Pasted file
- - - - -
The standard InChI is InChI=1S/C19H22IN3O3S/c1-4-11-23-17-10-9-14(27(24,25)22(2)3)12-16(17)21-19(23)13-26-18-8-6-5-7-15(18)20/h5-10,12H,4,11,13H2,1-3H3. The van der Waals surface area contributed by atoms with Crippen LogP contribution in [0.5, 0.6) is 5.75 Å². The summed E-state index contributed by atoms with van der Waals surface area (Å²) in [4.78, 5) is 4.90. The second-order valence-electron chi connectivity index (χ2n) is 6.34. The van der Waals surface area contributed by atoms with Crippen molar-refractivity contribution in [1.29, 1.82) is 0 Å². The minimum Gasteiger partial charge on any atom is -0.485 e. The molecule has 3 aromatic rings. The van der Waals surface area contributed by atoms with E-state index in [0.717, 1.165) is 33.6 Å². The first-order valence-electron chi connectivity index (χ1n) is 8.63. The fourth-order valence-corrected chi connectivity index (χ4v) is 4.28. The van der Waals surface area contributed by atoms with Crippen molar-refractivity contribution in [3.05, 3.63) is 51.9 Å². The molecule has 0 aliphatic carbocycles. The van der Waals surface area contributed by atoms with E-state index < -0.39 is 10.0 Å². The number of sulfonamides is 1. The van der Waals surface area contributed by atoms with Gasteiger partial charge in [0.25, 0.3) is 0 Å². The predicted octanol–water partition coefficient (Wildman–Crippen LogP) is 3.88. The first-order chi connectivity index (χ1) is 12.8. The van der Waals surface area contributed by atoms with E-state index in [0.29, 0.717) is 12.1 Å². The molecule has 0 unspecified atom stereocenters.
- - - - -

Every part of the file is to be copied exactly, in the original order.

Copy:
The standard InChI is InChI=1S/C19H22IN3O3S/c1-4-11-23-17-10-9-14(27(24,25)22(2)3)12-16(17)21-19(23)13-26-18-8-6-5-7-15(18)20/h5-10,12H,4,11,13H2,1-3H3. The van der Waals surface area contributed by atoms with Crippen LogP contribution in [0.5, 0.6) is 5.75 Å². The summed E-state index contributed by atoms with van der Waals surface area (Å²) in [4.78, 5) is 4.90. The second-order valence-electron chi connectivity index (χ2n) is 6.34. The van der Waals surface area contributed by atoms with Crippen molar-refractivity contribution in [1.29, 1.82) is 0 Å². The minimum Gasteiger partial charge on any atom is -0.485 e. The molecule has 3 aromatic rings. The van der Waals surface area contributed by atoms with E-state index in [0.717, 1.165) is 33.6 Å². The first-order valence-electron chi connectivity index (χ1n) is 8.63. The fourth-order valence-corrected chi connectivity index (χ4v) is 4.28. The van der Waals surface area contributed by atoms with Crippen molar-refractivity contribution in [3.05, 3.63) is 51.9 Å². The molecule has 0 aliphatic carbocycles. The van der Waals surface area contributed by atoms with E-state index < -0.39 is 10.0 Å². The number of sulfonamides is 1. The van der Waals surface area contributed by atoms with Gasteiger partial charge in [0.25, 0.3) is 0 Å². The predicted octanol–water partition coefficient (Wildman–Crippen LogP) is 3.88. The first-order chi connectivity index (χ1) is 12.8. The van der Waals surface area contributed by atoms with E-state index in [0.29, 0.717) is 12.1 Å². The molecule has 0 unspecified atom stereocenters.